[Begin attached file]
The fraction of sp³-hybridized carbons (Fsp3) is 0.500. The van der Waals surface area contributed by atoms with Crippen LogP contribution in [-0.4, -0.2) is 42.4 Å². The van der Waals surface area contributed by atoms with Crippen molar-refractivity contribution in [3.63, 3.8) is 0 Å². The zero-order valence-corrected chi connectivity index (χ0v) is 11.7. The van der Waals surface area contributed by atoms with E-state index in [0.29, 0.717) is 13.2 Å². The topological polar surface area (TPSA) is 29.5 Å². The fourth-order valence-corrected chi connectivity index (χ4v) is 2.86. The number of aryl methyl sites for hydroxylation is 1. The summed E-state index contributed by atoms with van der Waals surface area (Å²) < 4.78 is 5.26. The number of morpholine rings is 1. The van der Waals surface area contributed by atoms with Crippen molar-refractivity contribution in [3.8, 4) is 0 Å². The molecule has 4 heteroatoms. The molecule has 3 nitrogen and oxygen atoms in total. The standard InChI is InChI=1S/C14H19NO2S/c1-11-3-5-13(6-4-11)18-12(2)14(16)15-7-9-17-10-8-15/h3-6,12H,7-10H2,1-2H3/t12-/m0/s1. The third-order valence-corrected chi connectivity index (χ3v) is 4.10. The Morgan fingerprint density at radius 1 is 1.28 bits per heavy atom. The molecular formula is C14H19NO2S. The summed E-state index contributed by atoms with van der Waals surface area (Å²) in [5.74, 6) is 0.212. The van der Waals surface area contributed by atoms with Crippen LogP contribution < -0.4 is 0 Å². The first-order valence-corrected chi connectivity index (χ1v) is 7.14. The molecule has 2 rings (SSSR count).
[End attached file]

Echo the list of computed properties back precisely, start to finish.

The fraction of sp³-hybridized carbons (Fsp3) is 0.500. The van der Waals surface area contributed by atoms with Crippen LogP contribution in [-0.4, -0.2) is 42.4 Å². The van der Waals surface area contributed by atoms with Crippen molar-refractivity contribution in [3.63, 3.8) is 0 Å². The zero-order valence-corrected chi connectivity index (χ0v) is 11.7. The van der Waals surface area contributed by atoms with E-state index in [0.29, 0.717) is 13.2 Å². The topological polar surface area (TPSA) is 29.5 Å². The fourth-order valence-corrected chi connectivity index (χ4v) is 2.86. The number of aryl methyl sites for hydroxylation is 1. The summed E-state index contributed by atoms with van der Waals surface area (Å²) < 4.78 is 5.26. The number of morpholine rings is 1. The van der Waals surface area contributed by atoms with Crippen molar-refractivity contribution in [3.8, 4) is 0 Å². The molecule has 4 heteroatoms. The molecule has 3 nitrogen and oxygen atoms in total. The standard InChI is InChI=1S/C14H19NO2S/c1-11-3-5-13(6-4-11)18-12(2)14(16)15-7-9-17-10-8-15/h3-6,12H,7-10H2,1-2H3/t12-/m0/s1. The third-order valence-corrected chi connectivity index (χ3v) is 4.10. The Morgan fingerprint density at radius 1 is 1.28 bits per heavy atom. The molecular formula is C14H19NO2S. The summed E-state index contributed by atoms with van der Waals surface area (Å²) in [5.74, 6) is 0.212. The van der Waals surface area contributed by atoms with Crippen LogP contribution < -0.4 is 0 Å². The first-order valence-corrected chi connectivity index (χ1v) is 7.14. The molecule has 2 rings (SSSR count).